More politics: guns ‘n ammo
One election behind us, we now buckle down for another big debate: gun control. Both the province and the feds are working on this one, with plenty of amendments and counter-proposals to examine.
In Ottawa, gun control has been a continual agenda item; September 20’s business in the House included exchanges between Pontiac/Aylmer’s MP, Greg Fergus, trying to inject a little sanity into the fear-mongering (that’s what it is) of several opposition MPs, including the Member representing the riding just to our west.
This MP, from the Ontario side of the Ottawa Valley, claimed that Valley residents reject all gun control, especially Quebec’s. She went so far as to claim that the Pontiac’s Allumette and Calumet Islands are really within Ontario, not Quebec, and thus should not fall under Quebec’s gun registry. Only a few history buffs discuss the boundary line, following the navigable channel of the Ottawa River. Mr Fergus countered that since his own riding, abutting the Ontario MP’s, does not much support her anti-Quebec registry sentiments, he doubts that the anti-Quebec sentiments are as widespread as his colleague claims.
A rural riding likely contains more pro-gun hunters than Fergus’ riding, which includes a substantial urban population. But the Ontario MP is not talking hunting; she sees any registration, and certainly a ban, as attacks on private property and as attempts to deny citizens their rights (to pursue sport-shooting). She claimed in the House that any attempt to regulate handguns is a step toward banning all guns, including hunting rifles.
Considering the various claims within all sides of the registry debate, a potential solution to the impasse jumped off the page: (we are talking hand guns, since assault weapons are already banned, and hunting rifles are not under discussion) if gun owners want “the right” to own handguns assured, so they can pursue their sporting interests, and in disregard of the statistics which tell us that merely the availability of guns in homes contributes significantly to suicides and domestic violence (but not to criminal acts in general) why not allow the sports shooters to buy and own their guns – but also specify that those guns can’t be stored in homes?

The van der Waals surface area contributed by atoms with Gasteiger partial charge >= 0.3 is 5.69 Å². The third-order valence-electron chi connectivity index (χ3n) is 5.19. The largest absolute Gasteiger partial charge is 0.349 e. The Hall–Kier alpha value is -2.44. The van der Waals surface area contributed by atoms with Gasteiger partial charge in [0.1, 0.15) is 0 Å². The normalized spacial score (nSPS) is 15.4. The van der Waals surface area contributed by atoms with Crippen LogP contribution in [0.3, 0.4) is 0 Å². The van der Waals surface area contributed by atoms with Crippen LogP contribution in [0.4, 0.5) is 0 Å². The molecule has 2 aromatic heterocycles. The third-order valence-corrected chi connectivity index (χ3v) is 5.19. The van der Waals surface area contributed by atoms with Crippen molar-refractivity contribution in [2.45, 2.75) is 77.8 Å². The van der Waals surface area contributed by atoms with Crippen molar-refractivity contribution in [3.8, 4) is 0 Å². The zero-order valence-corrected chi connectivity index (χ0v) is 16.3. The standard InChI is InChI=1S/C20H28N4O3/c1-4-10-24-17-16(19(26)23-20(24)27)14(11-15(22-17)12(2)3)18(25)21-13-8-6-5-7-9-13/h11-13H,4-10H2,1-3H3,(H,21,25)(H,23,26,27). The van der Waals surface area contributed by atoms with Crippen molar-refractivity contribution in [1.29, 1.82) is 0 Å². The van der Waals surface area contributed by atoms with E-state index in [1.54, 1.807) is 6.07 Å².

I could buy myself a pistol under these rules, but would have to store it at the shooting gallery or range, which would be professionally equipped to keep arms secure. This meets the sportsfolks’ desire to own legal guns, but also acknowledges the need to keep guns away from unstable situations. Where’s the problem? Is there another “right” -- to hold a gun in one’s hand at any time?
However, if gun owners want guns to protect themselves from “big goverment” – this is insurrection, clearly illegal. What’s wrong with owning a gun or two or five, but keeping them in a regulated, secure environment? Is “gun control” even the issue?